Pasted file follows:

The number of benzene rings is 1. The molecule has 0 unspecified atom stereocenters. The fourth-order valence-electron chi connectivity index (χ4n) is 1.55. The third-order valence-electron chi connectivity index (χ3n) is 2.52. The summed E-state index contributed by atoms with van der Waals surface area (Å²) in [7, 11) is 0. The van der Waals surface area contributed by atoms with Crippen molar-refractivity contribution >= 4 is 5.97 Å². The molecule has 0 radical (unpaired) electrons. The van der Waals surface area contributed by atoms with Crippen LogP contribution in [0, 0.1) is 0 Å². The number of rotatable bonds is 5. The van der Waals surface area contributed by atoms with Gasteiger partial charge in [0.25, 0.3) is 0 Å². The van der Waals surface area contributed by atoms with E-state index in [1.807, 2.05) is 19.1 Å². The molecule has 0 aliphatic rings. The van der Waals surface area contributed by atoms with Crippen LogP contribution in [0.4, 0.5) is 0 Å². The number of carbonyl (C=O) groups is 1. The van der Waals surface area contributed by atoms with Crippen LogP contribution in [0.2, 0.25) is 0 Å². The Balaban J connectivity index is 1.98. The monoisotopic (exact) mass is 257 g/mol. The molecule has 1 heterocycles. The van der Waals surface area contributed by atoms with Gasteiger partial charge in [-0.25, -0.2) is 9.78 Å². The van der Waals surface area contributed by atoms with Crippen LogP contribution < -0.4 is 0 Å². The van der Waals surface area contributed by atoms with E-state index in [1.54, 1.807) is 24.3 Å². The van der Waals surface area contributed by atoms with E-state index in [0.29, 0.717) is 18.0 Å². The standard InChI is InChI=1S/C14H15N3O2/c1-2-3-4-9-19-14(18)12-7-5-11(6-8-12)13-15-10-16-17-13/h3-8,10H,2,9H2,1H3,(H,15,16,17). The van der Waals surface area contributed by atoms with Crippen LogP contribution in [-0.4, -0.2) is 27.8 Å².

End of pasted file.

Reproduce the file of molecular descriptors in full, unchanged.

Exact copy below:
The number of benzene rings is 1. The molecule has 0 unspecified atom stereocenters. The fourth-order valence-electron chi connectivity index (χ4n) is 1.55. The third-order valence-electron chi connectivity index (χ3n) is 2.52. The summed E-state index contributed by atoms with van der Waals surface area (Å²) in [7, 11) is 0. The van der Waals surface area contributed by atoms with Crippen molar-refractivity contribution >= 4 is 5.97 Å². The molecule has 0 radical (unpaired) electrons. The van der Waals surface area contributed by atoms with Crippen LogP contribution in [0, 0.1) is 0 Å². The number of rotatable bonds is 5. The van der Waals surface area contributed by atoms with Gasteiger partial charge in [0.25, 0.3) is 0 Å². The van der Waals surface area contributed by atoms with E-state index in [1.807, 2.05) is 19.1 Å². The molecule has 0 aliphatic rings. The van der Waals surface area contributed by atoms with Crippen LogP contribution in [0.4, 0.5) is 0 Å². The number of carbonyl (C=O) groups is 1. The van der Waals surface area contributed by atoms with Crippen LogP contribution in [0.2, 0.25) is 0 Å². The Balaban J connectivity index is 1.98. The monoisotopic (exact) mass is 257 g/mol. The molecule has 1 heterocycles. The van der Waals surface area contributed by atoms with Gasteiger partial charge in [-0.25, -0.2) is 9.78 Å². The van der Waals surface area contributed by atoms with Crippen LogP contribution < -0.4 is 0 Å². The van der Waals surface area contributed by atoms with E-state index in [1.54, 1.807) is 24.3 Å². The van der Waals surface area contributed by atoms with E-state index in [0.29, 0.717) is 18.0 Å². The standard InChI is InChI=1S/C14H15N3O2/c1-2-3-4-9-19-14(18)12-7-5-11(6-8-12)13-15-10-16-17-13/h3-8,10H,2,9H2,1H3,(H,15,16,17). The van der Waals surface area contributed by atoms with Crippen LogP contribution in [-0.4, -0.2) is 27.8 Å².